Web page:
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Need scary sound effects or creepy audio loops for your next horror-themed game? Check out Highscore Vol.3 - The Horror Edition in our marketplace. 50 sounds and 10 loops for only $9.99! # Andre LaMothe and his dangerous focus for upcoming game developers Old topic! Guest, the last post of this topic is over 60 days old and at this point you may not reply in this topic. If you wish to continue this conversation start a new topic. 125 replies to this topic ### #1 Mercenarey Banned - Reputation: 103 Like 0Likes Like Posted 24 November 2004 - 11:05 PM I just noticed an ad on GameDev today, for André LaMothe's XGameStation (xgamestation). And a year ago I read his book "Tricks of the Game Programming Gurus". His book was very technical, and he tended to mix up the levels of software when he moved along. He would be explaining some high-level programming stuff, and then suddenly without warning you would find yourself in the nitty-grittiest of details. The book goes beyond standard "Learn yourself Game Programming in 14 days", but IMO he is moving in the wrong direction. He wants to teach people the BARE METAL, and actually generate a rasterizer from the ground, instead of using OGL or DX. And instead of treating alot of important topics, like collision detection, animation, schene graphs and other really important game building elements, he writes 900 pages on something quite irrelevant, unless you are an engineer and is going to work on the next graphics cards, or an engineer working on the next lowlevel rendering API. And now this xgamestation thing. With it he is actually taking people back to the age of Ataris, lol. And that on a HARDWARE level! Does he have any idea what it requires to be a modern game developer? Did he hear about API's? ------------------------ Generally, André LaMothe is lost in his age. Engineers needing to know the bare metal is a thing of the past in the game development world. Today as programmers, we have API's taking care of all that lowlevel stuff. We don't need to worry about it, and IMO it is a waste of time, when there is so much to learn to become a game developer. My greatest worry is, that new people, who are interested in joining the business, are lead astray by LaMothe, and start out with a wrong focus in their learning process. And Im afraid LaMothe scares away alot of people with his confusing and technical-ridden texts. Reading them gives people the wrong idea what it requires to be a game developer. I advise any newcomers to stay clear of LaMothe. Sponsor: ### #2Alpha_ProgDes Crossbones+ - Reputation: 4227 Like 0Likes Like Posted 24 November 2004 - 11:10 PM i disagree i'm a newbie and was able to follow most of what he wrote. and when i couldn't knew it wasn't because he was describing nitty gritty low level stuff but i didn't have a good enough grasp of the language i was using, which at the time was C. also remember that he gives alot of theory and concept than just laying out a basic game plan and giving you 30 pages of cut and paste. most of what he shows/teaches can be applied to console game programming as well as windows game programming. so for the money you're paying i'd say that you're definitely getting your money's worth. but i do agree, he did jump around alot from topic to topic. the book could have been a little more flowing or coherent (pick whatever word applies to how you think of his writing style) edit: but i do advise any total newcomers to progrramming without a grasp of data structures and basic level programming (ie. CS I, CS II (which tends to be data structures), and a very good grasp of the language of his/her choice) to stay away from his books until they gained his knowledge. those of you who are beginners to game programming but veterans to programming in general feel free to dive in. ### #3 Anonymous Poster_Anonymous Poster_* Guests - Reputation: 0Likes Posted 24 November 2004 - 11:11 PM fear is the true enemy....the only enemy.... ### #4bobstevens Members - Reputation: 204 Like 0Likes Like Posted 24 November 2004 - 11:16 PM Quote:  Original post by MercenareyI advise any newcomers to stay clear of LaMothe. I concur, but perhaps for slightly different reasons. LaMothe has found a market niche and is doing everything he can to exploit it. That niche is people of late middle school to high school age that want to become game programmers. His books aren't very good, but they're regarded highly by those in this niche. Why? Because they make you think you're learning things, when you might not actually be learning anything useful. Aside from that, the man comes off as egotistical. There are much better books out there, so don't waste your money on anything in which LaMothe is involved. Edit: I've only read one actual LaMothe book, but it's pretty obvious that all the rest of them are in the same class. The only useful one might be the one on 3D rasterization, actually. The class of books that suck is not limited to LaMothe's stuff either. Anything that promises you anything should be avoided. ("Learn C in 23 minutes", "Become a Game Developer in Six Easy Steps", etc) ### #5MindWipe Members - Reputation: 940 Like 0Likes Like Posted 24 November 2004 - 11:31 PM THAT IS THE BEST THING ABOUT ANDREW LAMOTHE! Seriously, THAT'S WHY I bought his book on 3D and THAT'S WHY I ordered the XGameStation! I don't know about the rest of you, but I want to understand what really happens when I write I program, not just use some premade library that does everything for me. I don't want the computer to remain some abstract magical machine that can do all sorts of stuff that I have no clue how it works. I think it's very important gamedevelopers actualy know the hardware and not just the APIs. And from a "I just want to make games and don't care about the hardware" - person's view, knowing how the hardware works helps you optimize your code. Making a simple 3D game using a 3D API isn't hard, it isn't rewarding in the same way as being able to say "I know exactly how this works", although you could be refering to a much simpler game than the one made using a 3D API. And about the XGameStation. I want it because it will give me the chance to follow every step off my program/game which is close to impossible on today's hardware and it also gives me a chance to study the elecronics behind it all. I STRONGLY DISAGREE WITH YOU. /MindWipe ### #6Toolmaker Members - Reputation: 935 Like 0Likes Like Posted 24 November 2004 - 11:38 PM I strongly disagree with the XGameStation stuff. Andre is showing people what it takes to build a simple machine such as the Atari. I suggest you take a few Computer Architecture classes. Modern processors, memory and all the busses that connect them, are very complicated. Starting out with a simple, dated gaming station, is the best start. You think CA students start out by designing the next P8 5000Ghz? No, they start out with a "simple"(Which it isn't) 4-bit CPU. Using a dated gaming station is the best opportunity to learn the basics from the ground up. If you feel he's doing it wrong, just develop your MGameStation, which uses a next generation CPU, and hardware layout. I bet you'll go nuts, and even if you make the release, noone ever gets how it works(Except the pros) Toolmaker Toolmaker salutes mother Tiberia[My website] - [My Dune II Remake Dev Blog]/* -Earth is 98% full. Please delete anybody you can.*/ ### #7 Mercenarey Banned - Reputation: 103 Like 0Likes Like Posted 24 November 2004 - 11:58 PM Mindwipe: Maybe you could move faster learning this, if you did pretend it was a "magical black box"? Why learn the engineering level, when it is unnecessary to make games? Unless you want to be an engineer on a console yourself, of course. And why do you need to know the hardware? If you write an optimization outside the API, you can not be sure it will work on the next version of the machine. And without an API, you will have to write your optimization to each and every kind of machine you want the game to run on. You will be right back to 1990 and the trillion drivers problem of PC's. And crossplatforming would be a nightmare. You really think it would be worth the tiny optimization (which you probably can't make better than the DX/OGL guys anyway)? Im not saying the lowlevel stuff is not interesting. Of course it is. It is just not necessary to become a game developer. An engineer, yes, but not a developer. ### #8 Mercenarey Banned - Reputation: 103 Like 0Likes Like Posted 25 November 2004 - 12:00 AM Toolmaker: If you are an engineer, then this might just your be thing. And it sounds like you are. My problem is, that André is writing for Game Developers, and what he is writing about is more engineering than game developing. ### #9PurpleAmethyst Members - Reputation: 287 Like 0Likes Like Posted 25 November 2004 - 12:12 AM Quote:  Original post by MercenareyAnd now this xgamestation thing. With it he is actually taking people back to the age of Ataris, lol.And that on a HARDWARE level! Does he have any idea what it requires to be a modern game developer? Did he hear about API's? There are a lot of tricks that are still useful in "modern" software development that "modern" programmers don't know because they sacrifice efficiency because of the huge amount a processing power available. I have built a 8 bit computer from scratch beacuse I am interested in the concepts behind how all computers work, even nowadays graphics cards still crunch numbers the same way a Z80 did, they just are faster and have more space. It is important to learn these concepts, so you understand software at every level. ### #10Aldacron Crossbones+ - Reputation: 2474 Like 0Likes Like Posted 25 November 2004 - 12:13 AM I've got 5 LaMothe books on my shelf, including the latest Tricks. I bought it because I've never taken the time to learn how to write a software renderer (Black Art was quite dated by the time I got my hands on it). I think it's valuable knowledge for anyone interested in 3D graphics. Nothing dangerous at all about it. ### #11snk_kid Members - Reputation: 1309 Like 0Likes Like Posted 25 November 2004 - 12:24 AM Quote: Original post by bobstevens Quote:  Original post by MercenareyI advise any newcomers to stay clear of LaMothe. I concur, but perhaps for slightly different reasons. I concur on all levels, they guy is on a different planet (or universe). Really if people wont to know these kind of things they should be looking into the subject of computers graphics not games development specifically, and get bible books on the subject such as: Computer Graphics: Principles and Practice in C (2nd Edition) (i wish they would make a new edition of this) then go for: Real-Time Rendering (2nd Edition) ### #12CaptainJester Members - Reputation: 521 Like 0Likes Like Posted 25 November 2004 - 12:49 AM Quote:  Original post by MercenareyYou really think it would be worth the tiny optimization (which you probably can't make better than the DX/OGL guys anyway)?Im not saying the lowlevel stuff is not interesting. Of course it is.It is just not necessary to become a game developer. An engineer, yes, but not a developer. The difference between a game developer and a good game developer is a good one learns the low level stuff. Not because he thinks he can write a better API or optimize code better, but since he knows how APIs like OGL and DX work, he can write more efficient code to use those APIs. The purpose of Andre's book is not to get you to write all your programs with a homemade software renderer. It is to get you to understand what is going under the hood. Anyone who tries to write all this stuff from scratch will not finish a single game. But anyone who knows what is going on will be able to write better more efficient code. "None of us learn in a vacuum; we all stand on the shoulders of giants such as Wirth and Knuth and thousands of others. Lend your shoulders to building the future!" - Michael Abrash[JavaGaming.org][The Java Tutorial][Slick][LWJGL][LWJGL Tutorials for NeHe][LWJGL Wiki][jMonkey Engine] ### #13Ravyne Crossbones+ - Reputation: 4093 Like 0Likes Like Posted 25 November 2004 - 01:18 AM There is alot to be gained by knowing the low-level stuff, the shortest path is not always the one of most value. I can learn an API and create a game just fine from that, but knowing whats going on behind the scenes gives me a much more intuitive grasp of how the API will behave, where performance bottlenecks may occur, etc. If you take 2 programmers, one API-minded and one low-level minded, the low-level programmer will always be the more skilled of the pair. For example, a Direct3D programmer may have no understanding of the internal workings of rendering, but someone who has written their own renderer will feel very comfortable with Direct3D and has insight about why things are set up the way they are, why certain types of calls are slower than others and a host of other things. A LOT of colleges teach Computer Graphics by writting a software renderer for this very reason. Then again, APIs are more practical and many teach OpenGL. Personally I think a responsible institute would at least offer both, but thats another story. Also, you learn so many other things in the process, alot of algorithms used in computer graphics, for example, are helpful in other areas of the code such as animation, physics and AI. Long story short: APIs are practicle for everyday use, but a deeper understanding will never harm anyone, in fact it is a great benefit. More knowlege can never lead you astray. I got into games through LaMothe's books and I wouldn't be where I am today without them. My only complaint is that many of them cover the same material, but I guess thats to be expected since they are stand-alone books for the most part. ### #14 Mercenarey Banned - Reputation: 103 Like 0Likes Like Posted 25 November 2004 - 01:30 AM Captain Jester and Ravyne: When I talk about an API, I mean you use what is most necessary. In my system I don't use DX' Vector or Matrix classes, I have implemented my own. And with them all the methods to manipulate them. And I use my own mesh and animation classes as well. However, I would NEVER begin implementing rasterization methods myself. IMO it would be folly to spend so much time and gain absolutely nothing from it. Just because you use an API, doesn't mean you have to use all of it. But for the most important things (like rendering in the case of DX and OGL), it is imperative, unless you want to bog yourself down with details, that do you no good learning, if you want to become a game programmer. --------------------- PS: CaptainJester, you say the good programmers go for the low levels. Apart from that being BS IMO, I just want to ask you who is the target group for LaMothe? Is it already established game programmers, who want to be "good"? No, it is newbies. And they simply don't need what he provides. By now I am myself fairly capable in the game development, and I would never delve into LaMothe to improve myself. And I doubt many established game programmers would. ### #15MindWipe Members - Reputation: 940 Like 0Likes Like Posted 25 November 2004 - 02:05 AM Quote:  Original post by MercenareyCaptain Jester and Ravyne:When I talk about an API, I mean you use what is most necessary. In my system I don't use DX' Vector or Matrix classes, I have implemented my own. And with them all the methods to manipulate them.And I use my own mesh and animation classes as well.However, I would NEVER begin implementing rasterization methods myself. IMO it would be folly to spend so much time and gain absolutely nothing from it.Just because you use an API, doesn't mean you have to use all of it. But for the most important things (like rendering in the case of DX and OGL), it is imperative, unless you want to bog yourself down with details, that do you no good learning, if you want to become a game programmer.---------------------PS: CaptainJester, you say the good programmers go for the low levels. Apart from that being BS IMO, I just want to ask you who is the target group for LaMothe? Is it already established game programmers, who want to be "good"?No, it is newbies. And they simply don't need what he provides. By now I am myself fairly capable in the game development, and I would never delve into LaMothe to improve myself. And I doubt many established game programmers would. I don't think many game programmers would implement their own rasterization anymore. But knowing how the hardware that does it (Or kind of...) helps to be able to optimize your code. I'm talking about the fundation of hardware 3d graphics, not some small detail that differce for hardware to hardware. Also, I belive that someone who's truly passionately about programming (gamedev, apps whatever...) really do want to know how stuff works. And Andre LaMothe's book on software 3D is perfect learning how 3D hardware does it's "magic". I really admire him for writing such a book and not a book on how to make a 3D game fast using Direct3D. Nobody else has written such a book, that explains things so good and that really makes you want to learn. Sure, you'll probably find the same info in a few other BOOORING books on 3D math and similar, but that's not what I want. Hence I have bought LaMothe's book. The XGameStation is also aimed at schools that teach hardware engineering and it's perfect for that purpose - So much more fun to learn from it. I also admire the XGS team for doing this as I'm sure it won't give a them a huge profit, I think they are also doing it because that's what they really love to do. There's allways an easy way for everything, but most often the hard way is more rewarding. Atleast that's how I feel about this. /MindWipe ### #16Kyle N Members - Reputation: 174 Like 0Likes Like Posted 25 November 2004 - 02:18 AM This low-level stuff is actually incredibly useful in many circumstances. The thing is you never know when one of these old "useless" techniques might suddenly become very useful in a modern engine on modern hardware. As a quick example, the writing of a software rasterizer can be utilized to generate occlusion maps as Yann L has demonstrated. By choosing to disregard these techniques simply because the API hides them, you are cutting yourself off from a huge amount potential performance optimizations and useful tricks. Kyle ### #17The Alchemist Members - Reputation: 352 Like 0Likes Like Posted 25 November 2004 - 02:24 AM just a few things... first sure if you gonna code for PC, doing your own rasterization instead of using OGL or DX is stupid, but who said that it is THE only plataform, nowadays cellphones have enough power to do basic 3d and you will have to do your our rasterization and probabily other limited plataforms will appears with time, that kind of knowledge is never useless also while i agree that lamothe books realy arent the best thing after sliced bread... when you just finished learning C you probabily very lost on how the heck u gonna use that for game, lamothe books are realy good on that aspect i realy dont see why such fear of lamothe, is not like hes teaching people that they should use gotos instead of functions or anything :/ ### #18zarthrag Members - Reputation: 152 Like 0Likes Like Posted 25 November 2004 - 02:45 AM LaMothe may be a bit too into writing for profit, but his books do have a place. I too bought the book over software rasterization. I found myself enjoying the chapters over culling and such, but that's about it. However, having a book over that can be useful - processors are so fast and GPUs so expensive nowadays that they may make a (very welcome) comeback! The XGamestation is a stepping stone to the world of console programming. Is it a bit antiquated? Maybe. But the same principles of "limited resources" still apply. If you can write on it, learning to deal with the infernal Playstation 2 hardware won't suck quite as bad. Those are real skills that are dying out because we're *too* comfortable with APIs and the like. I also own his Direct3D and OpenGL books. Which is pretty much the same book with different APIs and too much basic programming lessons. The game scripting mastery book is another enjoyable- it was enough to deter me from writing a scripting language and has quick guides over embedding Lua, Python, and Tcl. Despite his intentions, these books are better than nothing at all. While I may prefer New Riders/Charles River Media, these books help fill the void. ### #19Dom77 Members - Reputation: 122 Like 0Likes Like Posted 25 November 2004 - 03:09 AM Actually there are people out there, that write their own software rasterizers for games: http://www.radgametools.com/pixowhy.htm ### #20andrewk3652 Members - Reputation: 252 Like 0Likes Like Posted 25 November 2004 - 03:47 AM I agree on most points. I hav a few of LaMothe's books (Special effects programming with DX, Game Developer's Market Guide, Tricks 2nd Ed, and Java 2 Game Programming), and I find them to be dissatisfying in general. By and large, they're just a bunch of code listings with sparse comments about what the programmer is doing with the API. This is not a good way to learn the fundamentals of game programming. If you've already programmed a long time, like some of us, then it will be much easier to pick and choose what's good in there and what's the crap - but newbies won't know. Hell, half the source in most of his books won't even compile. That being said, however, his books do have SOME merit. Namely, the Game Developer's Market Guide was$40 and I don't really regret paying full price for it (I never pay full price for the other Lamothe books tho). Game Scripting Mastery was actually pretty good; coupled with a real book on compiler design, you might be able to produce something that's not crap. He writes books for two classes of people: 1) those that just want to learn the API and be done with it, and 2) those who have been programming for a long time and are looking for a few nibbles of interesting technique. To be honest, the guy doesn't really write for serious developers.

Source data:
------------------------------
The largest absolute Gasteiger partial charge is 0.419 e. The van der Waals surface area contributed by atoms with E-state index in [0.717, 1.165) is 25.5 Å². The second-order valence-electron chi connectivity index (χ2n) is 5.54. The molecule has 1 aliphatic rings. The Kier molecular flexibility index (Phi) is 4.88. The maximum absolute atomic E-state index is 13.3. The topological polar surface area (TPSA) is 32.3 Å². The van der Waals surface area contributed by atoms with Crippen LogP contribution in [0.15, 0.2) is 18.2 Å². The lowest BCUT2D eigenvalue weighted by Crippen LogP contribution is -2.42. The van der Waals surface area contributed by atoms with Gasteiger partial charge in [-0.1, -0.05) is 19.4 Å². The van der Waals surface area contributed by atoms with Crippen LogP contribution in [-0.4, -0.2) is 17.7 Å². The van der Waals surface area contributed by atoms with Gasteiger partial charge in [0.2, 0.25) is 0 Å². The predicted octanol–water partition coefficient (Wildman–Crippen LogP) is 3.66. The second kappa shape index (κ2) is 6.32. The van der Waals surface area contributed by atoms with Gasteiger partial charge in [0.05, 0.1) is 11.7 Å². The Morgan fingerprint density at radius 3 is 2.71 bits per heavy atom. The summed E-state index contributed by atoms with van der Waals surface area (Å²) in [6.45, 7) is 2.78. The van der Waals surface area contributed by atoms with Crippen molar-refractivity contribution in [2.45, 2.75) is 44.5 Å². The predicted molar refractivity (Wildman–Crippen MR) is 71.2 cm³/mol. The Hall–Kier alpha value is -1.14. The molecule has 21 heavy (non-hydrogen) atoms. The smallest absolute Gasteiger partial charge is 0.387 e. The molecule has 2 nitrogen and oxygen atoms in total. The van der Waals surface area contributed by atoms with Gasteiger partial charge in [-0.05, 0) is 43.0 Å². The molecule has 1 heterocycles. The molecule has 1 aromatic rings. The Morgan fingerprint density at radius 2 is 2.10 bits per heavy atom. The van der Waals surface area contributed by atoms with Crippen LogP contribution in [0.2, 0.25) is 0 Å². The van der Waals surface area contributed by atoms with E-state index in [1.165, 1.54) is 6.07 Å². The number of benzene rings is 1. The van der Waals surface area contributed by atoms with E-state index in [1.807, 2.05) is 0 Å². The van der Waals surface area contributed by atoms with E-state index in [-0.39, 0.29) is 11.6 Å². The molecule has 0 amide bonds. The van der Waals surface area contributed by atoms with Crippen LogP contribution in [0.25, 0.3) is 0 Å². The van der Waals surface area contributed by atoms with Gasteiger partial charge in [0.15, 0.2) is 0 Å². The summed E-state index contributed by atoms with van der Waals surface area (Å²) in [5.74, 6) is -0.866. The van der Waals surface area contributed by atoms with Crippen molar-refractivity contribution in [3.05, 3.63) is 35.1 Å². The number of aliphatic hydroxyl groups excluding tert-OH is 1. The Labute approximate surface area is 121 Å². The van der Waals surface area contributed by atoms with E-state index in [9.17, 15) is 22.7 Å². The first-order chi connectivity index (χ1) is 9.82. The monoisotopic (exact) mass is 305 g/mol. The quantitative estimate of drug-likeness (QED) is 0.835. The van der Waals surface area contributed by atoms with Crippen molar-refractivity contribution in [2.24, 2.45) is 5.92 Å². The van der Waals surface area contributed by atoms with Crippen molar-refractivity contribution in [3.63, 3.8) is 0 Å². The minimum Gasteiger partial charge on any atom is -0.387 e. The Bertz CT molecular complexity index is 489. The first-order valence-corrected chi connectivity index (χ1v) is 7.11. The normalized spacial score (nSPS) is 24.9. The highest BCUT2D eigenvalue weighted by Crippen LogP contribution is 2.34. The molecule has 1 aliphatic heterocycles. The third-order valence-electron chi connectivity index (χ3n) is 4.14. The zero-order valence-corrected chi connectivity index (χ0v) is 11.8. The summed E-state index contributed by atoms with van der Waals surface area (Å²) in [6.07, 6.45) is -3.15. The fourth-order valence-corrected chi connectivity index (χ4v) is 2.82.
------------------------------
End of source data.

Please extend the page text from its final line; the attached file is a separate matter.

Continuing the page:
As for software rasterizers, there's still plenty of market for them. Pixomatic by Rad game tools was written recently, and these guys were *serious* about their bare metal x86 optimizations. Pixomatic came out as good as it did because of the fact that they knew all the low level stuff about the x86 architecture and how to twist and wring that last little bit of performance out of it. Having said that, however, as long as you're developing for a PC, you'll most likely never have to write your own rasterization code. But as someone else pointed out, if you're developing for a new game console, cell phones, or what have you, you could quickly find yourself dropped into a world where you need to fully understand the base hardware and how to take advantage of it.